• Atmospheric CO2 /Parts per Million /Annual Averages /Data Source: noaa.gov

  • 1980338.91ppm

  • 1981340.11ppm

  • 1982340.86ppm

  • 1983342.53ppm

  • 1984344.07ppm

  • 1985345.54ppm

  • 1986346.97ppm

  • 1987348.68ppm

  • 1988351.16ppm

  • 1989352.78ppm

  • 1990354.05ppm

  • 1991355.39ppm

  • 1992356.1ppm

  • 1993356.83ppm

  • 1994358.33ppm

  • 1995360.18ppm

  • 1996361.93ppm

  • 1997363.04ppm

  • 1998365.7ppm

  • 1999367.8ppm

  • 2000368.97ppm

  • 2001370.57ppm

  • 2002372.59ppm

  • 2003375.14ppm

  • 2004376.96ppm

  • 2005378.97ppm

  • 2006381.13ppm

  • 2007382.9ppm

  • 2008385.01ppm

  • 2009386.5ppm

  • 2010388.76ppm

  • 2011390.63ppm

  • 2012392.65ppm

  • 2013395.39ppm

  • 2014397.34ppm

  • 2015399.65ppm

  • 2016403.09ppm

  • 2017405.22ppm

  • 2018407.62ppm

  • 2019410.07ppm

  • 2020412.44ppm

  • 2021414.72ppm

  • 2022418.56ppm

  • 2023421.08ppm

News & Views

NZI Annual Conference: a turning point for the energy transition

Net Zero Investor’s second Annual Conference at the London Stock Exchange in London demonstrated a strong sense that the global energy transition has now hit a crucial turning point

By Mona Dohle and Aysha Gilmore

The one-day event at the London Stock Exchange was kicked off by James Corah, head of sustainability at CCLA, who highlighted that the issue of climate change is becoming front and centre of investors’ minds, with “net zero targets no longer just being words on a page and are actually starting to bite”.

Joining Corah for the first fireside chat of the day was David Russell, chair of the Transition Pathway Initiative (TPI), who’s key message to delegates was that “without data, change doesn’t happen” but it is up to investors to use that data to decarbonise their portfolios.

The TPI is a global initiative led by asset owners and aimed at providing investors with access to data on companies’ transitions to a low-carbon economy. Russell highlighted that the TPI has so far evolved in size to cover the net zero journey of 1000 companies but noted that there are still areas, such as sovereign debt and private equity, where it is struggling to access information.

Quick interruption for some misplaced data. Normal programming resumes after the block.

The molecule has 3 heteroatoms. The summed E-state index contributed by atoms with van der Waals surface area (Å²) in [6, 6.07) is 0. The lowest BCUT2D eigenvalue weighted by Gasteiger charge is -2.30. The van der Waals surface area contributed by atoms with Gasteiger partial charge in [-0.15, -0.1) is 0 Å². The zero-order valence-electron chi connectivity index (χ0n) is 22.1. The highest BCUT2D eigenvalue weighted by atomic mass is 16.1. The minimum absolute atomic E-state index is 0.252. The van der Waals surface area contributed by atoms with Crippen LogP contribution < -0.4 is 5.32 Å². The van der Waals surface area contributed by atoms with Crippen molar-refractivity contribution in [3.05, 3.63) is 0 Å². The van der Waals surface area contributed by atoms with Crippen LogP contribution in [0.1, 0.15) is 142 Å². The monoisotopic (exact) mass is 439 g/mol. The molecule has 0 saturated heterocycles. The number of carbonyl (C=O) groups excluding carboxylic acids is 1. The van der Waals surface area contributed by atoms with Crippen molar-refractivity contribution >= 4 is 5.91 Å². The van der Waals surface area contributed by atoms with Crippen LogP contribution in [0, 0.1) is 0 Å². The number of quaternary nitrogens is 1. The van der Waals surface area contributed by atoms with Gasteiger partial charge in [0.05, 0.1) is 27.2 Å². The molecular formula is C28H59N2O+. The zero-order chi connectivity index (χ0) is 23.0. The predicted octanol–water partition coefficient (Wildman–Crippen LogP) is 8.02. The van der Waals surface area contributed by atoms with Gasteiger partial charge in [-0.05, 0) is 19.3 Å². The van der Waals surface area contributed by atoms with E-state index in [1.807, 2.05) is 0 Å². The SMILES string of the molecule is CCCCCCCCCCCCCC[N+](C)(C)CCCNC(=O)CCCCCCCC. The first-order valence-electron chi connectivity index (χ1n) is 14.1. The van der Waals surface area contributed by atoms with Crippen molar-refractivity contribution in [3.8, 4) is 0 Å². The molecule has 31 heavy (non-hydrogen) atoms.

While progress on transition planning has been made, delegates in the room indicated a greater need for data and an information gap, with the majority in the room calling for a greater depth of information on companies net zero transitions.

Return constraints

Net zero investing in a return constrained environment was the key theme of the next panel session. The impact of quantitative tightening represents a new challenge for investors in the energy transition.

The panel, which featured Morten Nilsson, CEO at Brightwell, Hyewon Kong, vice president and head of responsible investment at IMCO and Elaina Elzinga, principal investments at Wellcome Trust acknowledged that investors are now facing a more challenging time.

For Hyewon Kong, this meant that diversification was even more important and greater investments in renewables could play a key role in that. IMCO, the C$73bn pension fund for public sector workers in Ontario has committed to investing 20% of its assets in climate solutions. This has helped the fund to put net zero to the forefront of all its capital allocation strategies, Kong argues.

Meanwhile, Nilsson is dealing with a slightly different challenge with some of Brightwell’s funds now being quite mature, investment horizons are shorter and there is an additional need for liquidity.

Nevertheless, Brightwell remains cautious divesting from high emitting companies and highlights the importance of delivering real world impact A case in point is Brightwell’s investment in Kings Cross, which Nilsson describes as a “great success.” The development of this Central London train station has transformed it from a brown into a green asset, Nilsson claims, but Brightwell is now gradually reducing its stake in order to enable similar transformations in other brown assets.

Strategies to reduce carbon footprints are now maturing, argued Elaina Elzinga, principal investments at Wellcome Trust. The health research foundation has implemented a net zero target in 2021 and initially made significant progress in reducing its carbon footprint in listed markers. “A lot of the low-hanging fruit has been picked, now we are getting into the nitty gritty on what this means for other asset classes” she explained. Decarbonising private market assets such as real estate could become a key challenge going forward, she predicted.